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Shares of Amazon were up nearly 10 percent Friday morning after the tech giant posted its biggest quarterly profit ever on Thursday.

The company’s stock was trading at around $660 per share at 9 a.m. PT, which is approaching the all-time high of $696 per share. Amazon has a market capitalization of around $310 billion.

Investors were pleased with Amazon’s financials from Q1 2016, during which the Seattle company crushed expectations for both revenue and profit. It posted earnings per share of $1.07, beating estimates of $0.58 per share and up from a net loss of $0.12 per share a year ago. It also beat revenue expectations with $29.1 billion, compared to estimates of $28 billion and up from $22.7 billion in the year-ago quarter.

Via Amazon.

This marks the fourth consecutive quarter for Amazon posting a profit, and the $1.07 EPS is the company’s largest quarterly profit ever.

Since going public in 1997, Amazon has traditionally re-invested its earnings back into the business, which prevented the company from posting substantial profits. More recently, some critics grew wary of Amazon’s lack of profit, but its stock price continued to rise regardless.

But thanks to a cash cow called Amazon Web Services, the company is silencing those critics with legitimate profit, while also continuing to post substantial revenue numbers.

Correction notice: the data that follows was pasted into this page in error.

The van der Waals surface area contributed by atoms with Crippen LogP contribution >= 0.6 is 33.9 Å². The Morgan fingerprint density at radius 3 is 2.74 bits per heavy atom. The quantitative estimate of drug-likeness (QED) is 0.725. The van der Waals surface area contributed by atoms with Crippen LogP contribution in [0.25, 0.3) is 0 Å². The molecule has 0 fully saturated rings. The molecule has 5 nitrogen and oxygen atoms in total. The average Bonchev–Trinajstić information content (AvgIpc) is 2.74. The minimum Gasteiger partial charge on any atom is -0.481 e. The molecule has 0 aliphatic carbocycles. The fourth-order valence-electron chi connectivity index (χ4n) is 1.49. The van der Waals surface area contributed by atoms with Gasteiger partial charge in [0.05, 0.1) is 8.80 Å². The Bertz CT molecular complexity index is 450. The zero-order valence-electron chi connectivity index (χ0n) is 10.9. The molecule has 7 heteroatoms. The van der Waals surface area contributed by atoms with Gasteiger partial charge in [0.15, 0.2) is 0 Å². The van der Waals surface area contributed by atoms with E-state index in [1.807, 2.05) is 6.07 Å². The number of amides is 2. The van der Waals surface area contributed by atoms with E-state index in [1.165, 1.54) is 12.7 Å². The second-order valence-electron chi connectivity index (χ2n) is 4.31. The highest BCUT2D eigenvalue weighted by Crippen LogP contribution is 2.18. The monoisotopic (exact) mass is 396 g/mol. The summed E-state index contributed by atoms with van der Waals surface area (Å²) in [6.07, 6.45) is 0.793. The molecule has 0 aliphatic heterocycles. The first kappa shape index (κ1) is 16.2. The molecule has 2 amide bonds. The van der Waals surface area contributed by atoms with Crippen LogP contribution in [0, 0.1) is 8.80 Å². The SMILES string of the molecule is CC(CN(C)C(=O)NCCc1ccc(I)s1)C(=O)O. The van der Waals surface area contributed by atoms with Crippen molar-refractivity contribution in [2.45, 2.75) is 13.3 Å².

Beyond AWS, the company’s cloud computing arm used by customers like Netflix and Apple that made $2.5 billion last quarter, Amazon said it is also seeing steady sales from its hardware line.

“Amazon devices are the top selling products on Amazon, and customers purchased more than twice as many Fire tablets than first quarter last year,” Amazon CEO Jeff Bezos said in a statement. “Earlier this week, the $39 Fire TV Stick became the first product ever — from any manufacturer — to pass 100,000 customer reviews, including over 62,000 5 star reviews, also more than any other product ever sold on Amazon. Echo too is off to an incredible start, and we can’t yet manage to keep it in stock despite all efforts. We’re building premium products at non-premium prices, and we’re thrilled so many customers are responding to our approach.”

Amazon had another busy quarter, unveiling new hardware, expanding its logistics infrastructure, adding more cities for same-day delivery and changing its leadership structure. The company also debuted a new monthly Prime subscription program, directly challenging Netflix.

Even though Amazon is posting record-high profits, don’t expect the company to stop investing huge amounts of cash into its business. Amazon said it will “significantly increase content spend” for its Prime streaming TV and movie service; it is also renting airplanes and buying trucks to help support its massive delivery infrastructure.

Amazon’s stock is up nearly than 50 percent in the past year.


Editor’s note: This story was updated to reflect Amazon’s all-time high stock price of $696 per share.

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